PAIMI Brochure


Olmstead Implementation
In Olmstead v L.C., The U.S. Supreme Court ruled that Title II of the Americans with Disabilities Act prohibits unnecessary institutionalization of people with disabilities, and that individuals have the right to be served in the most integrated setting appropriate to their needs. The “most integrated setting” is a setting that enables individuals with disabilities to live and actively participate in their communities to the fullest extent possible. GAO’s belief is that the most integrated setting for all individuals is their own homes in their own communities, with appropriate support.

If you are in a facility, you are entitled to a discharge plan and to participate in the discharge planning process. The plan should identify the services and supports necessary for you to live in the community.

Civil rights:
You keep all of your civil rights while in a facility, including the right to vote, marry, divorce, file a lawsuit, buy and sell property, keep licenses, etc. Your right to vote and keep some licenses may not apply if you have been convicted of a felony or if you have been adjudicated mentally incompetent.

You have the right to wear your own clothing. The facility must launder or allow you to launder your clothing. The facility must provide you with sufficient and well-fitting personal clothing and shoes if you do not have your own.

You have the right to use the telephone. If you are deaf, you have a right under the Americans with Disabilities Act to a TTY and to a sign language interpreter. You have a right to send and receive mail. Mail sent to you may not be opened unless staff has reason to believe it contains dangerous items. Mail you send cannot be opened or read. Any exceptions must be based on good reason, be approved by the treatment team, and be written in your records. If you do not speak English, foreign language interpreters are required by general due process and ethical and liability considerations.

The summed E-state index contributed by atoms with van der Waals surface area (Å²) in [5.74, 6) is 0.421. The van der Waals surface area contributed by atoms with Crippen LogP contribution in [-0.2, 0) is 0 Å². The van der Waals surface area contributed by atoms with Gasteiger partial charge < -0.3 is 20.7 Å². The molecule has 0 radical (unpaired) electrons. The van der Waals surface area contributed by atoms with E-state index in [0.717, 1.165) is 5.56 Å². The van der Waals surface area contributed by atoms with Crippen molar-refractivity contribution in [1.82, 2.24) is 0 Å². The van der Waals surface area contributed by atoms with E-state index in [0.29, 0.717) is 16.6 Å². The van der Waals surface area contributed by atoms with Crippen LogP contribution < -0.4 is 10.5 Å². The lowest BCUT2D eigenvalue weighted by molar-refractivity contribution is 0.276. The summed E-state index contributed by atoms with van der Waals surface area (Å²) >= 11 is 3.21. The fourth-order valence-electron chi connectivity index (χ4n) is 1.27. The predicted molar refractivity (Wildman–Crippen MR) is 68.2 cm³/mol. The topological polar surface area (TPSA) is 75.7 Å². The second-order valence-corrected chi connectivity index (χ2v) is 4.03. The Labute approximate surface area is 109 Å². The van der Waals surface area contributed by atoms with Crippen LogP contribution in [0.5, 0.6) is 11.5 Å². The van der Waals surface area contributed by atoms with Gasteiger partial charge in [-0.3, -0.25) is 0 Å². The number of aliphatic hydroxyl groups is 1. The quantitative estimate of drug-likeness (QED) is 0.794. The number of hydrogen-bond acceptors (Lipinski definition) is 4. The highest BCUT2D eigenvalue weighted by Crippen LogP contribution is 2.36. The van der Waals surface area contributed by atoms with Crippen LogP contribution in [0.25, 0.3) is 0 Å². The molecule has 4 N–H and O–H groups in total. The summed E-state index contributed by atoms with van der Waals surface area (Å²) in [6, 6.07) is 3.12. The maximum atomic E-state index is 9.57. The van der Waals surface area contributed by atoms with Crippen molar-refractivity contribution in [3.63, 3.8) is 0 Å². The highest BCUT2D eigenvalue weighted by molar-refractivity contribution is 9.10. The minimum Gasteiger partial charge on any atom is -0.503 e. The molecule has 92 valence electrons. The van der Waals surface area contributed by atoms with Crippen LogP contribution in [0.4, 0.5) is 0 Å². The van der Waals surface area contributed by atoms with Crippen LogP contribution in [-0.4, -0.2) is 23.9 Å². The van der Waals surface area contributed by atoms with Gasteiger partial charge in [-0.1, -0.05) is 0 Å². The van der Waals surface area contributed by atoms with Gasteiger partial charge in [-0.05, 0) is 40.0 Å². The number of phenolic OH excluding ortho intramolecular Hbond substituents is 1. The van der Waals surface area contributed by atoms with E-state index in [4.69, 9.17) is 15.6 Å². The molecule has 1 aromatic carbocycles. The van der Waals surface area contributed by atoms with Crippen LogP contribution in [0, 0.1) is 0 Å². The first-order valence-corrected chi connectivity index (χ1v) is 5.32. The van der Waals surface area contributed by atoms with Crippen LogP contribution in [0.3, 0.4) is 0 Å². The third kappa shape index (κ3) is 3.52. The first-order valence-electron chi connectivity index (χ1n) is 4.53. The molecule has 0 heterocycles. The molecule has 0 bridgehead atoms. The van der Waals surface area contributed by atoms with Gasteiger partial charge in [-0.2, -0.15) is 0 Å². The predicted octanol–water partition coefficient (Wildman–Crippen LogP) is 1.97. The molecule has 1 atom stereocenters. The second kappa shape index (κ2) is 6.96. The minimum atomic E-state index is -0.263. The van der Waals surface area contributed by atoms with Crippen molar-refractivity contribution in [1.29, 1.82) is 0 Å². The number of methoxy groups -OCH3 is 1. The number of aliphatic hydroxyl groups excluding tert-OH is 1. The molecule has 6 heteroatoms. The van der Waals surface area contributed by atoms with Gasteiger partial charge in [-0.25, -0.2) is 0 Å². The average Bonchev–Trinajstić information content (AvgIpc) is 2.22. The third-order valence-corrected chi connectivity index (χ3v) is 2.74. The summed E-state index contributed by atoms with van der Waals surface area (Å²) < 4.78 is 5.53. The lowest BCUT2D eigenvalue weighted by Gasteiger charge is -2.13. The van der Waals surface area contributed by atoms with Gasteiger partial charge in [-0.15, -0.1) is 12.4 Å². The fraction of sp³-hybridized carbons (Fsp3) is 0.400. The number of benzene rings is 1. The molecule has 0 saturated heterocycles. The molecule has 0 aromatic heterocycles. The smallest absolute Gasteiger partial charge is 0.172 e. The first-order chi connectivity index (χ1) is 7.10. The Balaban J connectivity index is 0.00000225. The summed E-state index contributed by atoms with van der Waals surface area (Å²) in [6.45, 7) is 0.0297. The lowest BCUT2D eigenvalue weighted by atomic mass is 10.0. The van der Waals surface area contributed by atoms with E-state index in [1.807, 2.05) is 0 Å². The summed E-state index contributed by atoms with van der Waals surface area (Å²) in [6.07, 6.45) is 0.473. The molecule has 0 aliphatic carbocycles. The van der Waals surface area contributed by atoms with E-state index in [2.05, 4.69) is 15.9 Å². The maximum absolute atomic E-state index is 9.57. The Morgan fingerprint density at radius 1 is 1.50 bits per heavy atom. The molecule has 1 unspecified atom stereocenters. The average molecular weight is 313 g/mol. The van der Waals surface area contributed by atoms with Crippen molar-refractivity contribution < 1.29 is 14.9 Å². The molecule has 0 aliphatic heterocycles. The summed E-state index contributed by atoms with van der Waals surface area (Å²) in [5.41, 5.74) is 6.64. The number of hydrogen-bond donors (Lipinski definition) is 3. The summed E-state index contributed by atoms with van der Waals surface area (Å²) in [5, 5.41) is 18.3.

Community supports:
You have a right to receive supports and services in the community when you are discharged so you can live in the community. A discharge to a homeless shelter, for example, violates your rights.

With few exceptions, the facility cannot tell anyone about your being in the facility unless you consent. Judges and attorneys may be sent reports if you are confined under a criminal case as “incompetent to stand trial” or “not guilty by reason of insanity.” Threats made against a specific person may be told to that person. A person’s guardian has access to records. Your designated representative will receive official notices concerning you, including court actions, continued confinement, and notice of discharge.

You have the right to the assistance of an attorney during any hearing to decide if your confinement will be extended. It is the duty of the judge or hearing officer to ensure you have an attorney. Fill out Form 1035 to request one.

Due process:
You have the right to periodic hearings to have a court decide whether your confinement will continue.

You have the right to continue your education if you are of school age or have an Individualized Education Plan (“IEP”). The facility must abide by your IEP.

Fresh air:
You have the right to go outside every day for fresh air unless there is an emergency.

Informed consent: